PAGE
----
From the information that Carter tells him, Stein deduces that Savage’s plan is to create a time paradox by detonating the three meteorites (by dripping hawk blood on them) in three different time periods, which will cause a “timequake.” Through the benefits of time travel and eternal life, he can be three places at once to do this. Stein further reasons that the three best times to accomplish this are the years when Earth is in alignment with Thanagar: 1958, 1975 and 2021. To stop him, the team will need to split up and kill Vandal Savage three times. Fortunately, his exposure to radiation from the meteorites will render Savage mortal again, so anyone can kill him using any regular deadly force.

Whew! Did you catch all that? Don’t bother trying to make rational sense of it. There’s none to be found. It’s pure technobabble gibberish. Thankfully, the episode moves so quickly it doesn’t give you any time to worry about things like that.

The conceit of returning to these three time periods they’ve visited before allows the characters to interact with past events, ‘Back to the Future Part II’ style. The episode doesn’t dwell on this very much beyond a couple quick gags, such as Savage meeting his younger self to explain time travel to him.

The episode climaxes with a lot of frantic cross-cutting between the three time periods, as different members of the team fight Vandal Savage simultaneously. The action is both exciting and very confusing. Eventually, they’re victorious. Kendra, Rip and Sara each murder Savage in their respective time periods. Hooray?

Uh oh, Savage already dripped the blood onto all three meteorites, setting them to detonate. Quick-thinking Ray uses a shrink ray from his A.T.O.M. suit to miniaturize the meteorite in his timeline, rendering it laughably harmless when it explodes. Firestorm transmutes a second one into water. All the members of the team then converge to meet Rip in the final timeline. Ray and Firestorm both try to take care of the third meteorite the same ways they did before, but fail for conveniently contrived reasons. Rip then hops in the Waverider, grabs the meteorite with a tractor beam, and heads for outer space. His plan is to fly the meteorite directly into the sun… which seems like overkill when he could just take it a decent distance from Earth orbit and let it explode harmlessly in space.

But no, Rip goes on the suicide mission anyway. He flies into the sun, prepared to die, but has a dream about his family and decides that he’d rather live. He flings the meteorite into the sun and time-jumps back to Earth, arriving immediately after he left. The team rejoices. They’ve won!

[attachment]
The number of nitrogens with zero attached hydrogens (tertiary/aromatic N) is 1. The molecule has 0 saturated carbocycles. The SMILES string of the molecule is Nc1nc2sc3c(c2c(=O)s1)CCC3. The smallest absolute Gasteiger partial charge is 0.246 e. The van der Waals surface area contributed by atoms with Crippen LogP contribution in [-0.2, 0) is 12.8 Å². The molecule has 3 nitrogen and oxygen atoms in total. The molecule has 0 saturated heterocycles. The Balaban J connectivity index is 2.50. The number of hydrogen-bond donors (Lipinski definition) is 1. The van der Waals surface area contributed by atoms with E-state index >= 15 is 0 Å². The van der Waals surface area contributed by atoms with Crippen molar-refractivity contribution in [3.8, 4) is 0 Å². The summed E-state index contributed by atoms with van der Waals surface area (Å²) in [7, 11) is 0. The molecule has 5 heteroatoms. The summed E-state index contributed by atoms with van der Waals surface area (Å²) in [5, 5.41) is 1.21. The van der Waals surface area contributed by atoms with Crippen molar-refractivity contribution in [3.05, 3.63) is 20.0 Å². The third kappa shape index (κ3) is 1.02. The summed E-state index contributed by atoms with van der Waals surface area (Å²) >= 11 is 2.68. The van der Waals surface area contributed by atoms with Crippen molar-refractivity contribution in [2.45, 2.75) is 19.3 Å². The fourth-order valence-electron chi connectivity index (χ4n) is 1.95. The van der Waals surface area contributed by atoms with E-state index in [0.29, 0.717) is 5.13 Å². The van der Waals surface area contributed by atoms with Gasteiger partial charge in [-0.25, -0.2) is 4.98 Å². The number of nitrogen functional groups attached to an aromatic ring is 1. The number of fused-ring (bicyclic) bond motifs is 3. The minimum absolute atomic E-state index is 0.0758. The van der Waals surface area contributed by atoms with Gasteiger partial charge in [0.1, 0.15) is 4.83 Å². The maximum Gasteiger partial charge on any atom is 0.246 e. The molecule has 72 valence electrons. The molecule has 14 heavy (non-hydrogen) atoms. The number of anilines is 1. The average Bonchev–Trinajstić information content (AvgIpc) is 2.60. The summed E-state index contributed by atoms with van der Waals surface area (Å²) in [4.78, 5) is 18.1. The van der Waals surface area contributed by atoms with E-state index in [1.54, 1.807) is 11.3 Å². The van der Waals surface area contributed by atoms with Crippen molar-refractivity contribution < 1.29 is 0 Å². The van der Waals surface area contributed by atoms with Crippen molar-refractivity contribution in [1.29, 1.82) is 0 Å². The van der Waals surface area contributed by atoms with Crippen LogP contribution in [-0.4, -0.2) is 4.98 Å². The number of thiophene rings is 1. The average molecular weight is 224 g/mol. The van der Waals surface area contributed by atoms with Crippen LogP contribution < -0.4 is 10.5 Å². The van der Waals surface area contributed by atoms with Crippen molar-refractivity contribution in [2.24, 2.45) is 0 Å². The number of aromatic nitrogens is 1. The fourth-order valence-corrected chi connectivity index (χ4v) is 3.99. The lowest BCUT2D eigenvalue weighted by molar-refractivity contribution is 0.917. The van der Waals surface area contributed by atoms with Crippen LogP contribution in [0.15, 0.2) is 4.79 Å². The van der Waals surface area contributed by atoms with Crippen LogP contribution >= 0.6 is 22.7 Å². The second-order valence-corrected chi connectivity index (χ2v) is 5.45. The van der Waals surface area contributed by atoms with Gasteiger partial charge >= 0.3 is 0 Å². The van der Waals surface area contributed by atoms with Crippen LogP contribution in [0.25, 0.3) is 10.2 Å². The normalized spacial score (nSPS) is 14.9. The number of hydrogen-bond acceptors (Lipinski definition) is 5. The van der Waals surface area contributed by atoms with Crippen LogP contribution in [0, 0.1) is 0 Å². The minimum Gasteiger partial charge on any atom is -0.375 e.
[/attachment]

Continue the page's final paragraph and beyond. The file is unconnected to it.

Back home in 2016 Star City, Sara visits her sister’s grave and makes peace with her death. Stein tries once again to settle into retirement, but his wife and Jax stage an intervention to make him go out and have more fun adventures. (When do we get the revelation that Stein’s wife is stepping out on him and just really doesn’t want him around?)

Mick, meanwhile, goes back three years to Central City in 2013, where he meets up with Snart in a bar and has a heart-to-heart, telling his very confused friend, “You’re a hero to me.”

Everyone gets together in 2016 to re-form the team. With the Time Masters gone, somebody has to take over protecting the timeline. (Also, let’s not forget the matter of the Thanagarian invasion that’s still on the way.) Kendra and Carter decline the offer, however. They say their goodbyes and fly off to do their own thing.

Just as everybody else is about to hop aboard the Waverider, a spaceship flies down from the sky and lands in front of them. It’s… also the Waverider? A man in a hood (Patrick J. Adams from ‘Suits’) steps out and asks to speak to Mick. He says that Mick sent him (clearly a future event) to warn them all not to get on the ship or they’ll die. When Rip asks this guy who he is, he very authoritatively announces that he’s Rex Tyler from the Justice Society of America.

Is that name supposed to mean something?

Episode Verdict

First off, I have to say that Patrick J. Adams looks even douchier than usual in his silly hood. Man, I hope he’s not a regular next season.

Vandal Savage is dead! Three times over! This has to be the end of him, right? I feared that the premise of the show was too entangled with Savage and he’d be the team’s nemesis forever, but now it appears that they’ve been freed up to have all new adventures next year. This is a very good thing.

Honestly, I’m kind of glad that Kendra’s been written out too. Ciara Renée is not a good actress.

I could easily nit-pick apart the plot of the finale. Frankly, it doesn’t make much of any sense. (Just the idea of Vandal Savage being three places at once is a contradiction of all the show’s rules of time travel. If the team kills him in 1958, he won’t be around to do anything later.) However, I don’t see the point of it. The episode may be dumb, but it’s still fun, which is better than some of the episodes this season were.

I guess we’re getting the JSA next year. That could be interesting. I look forward to that.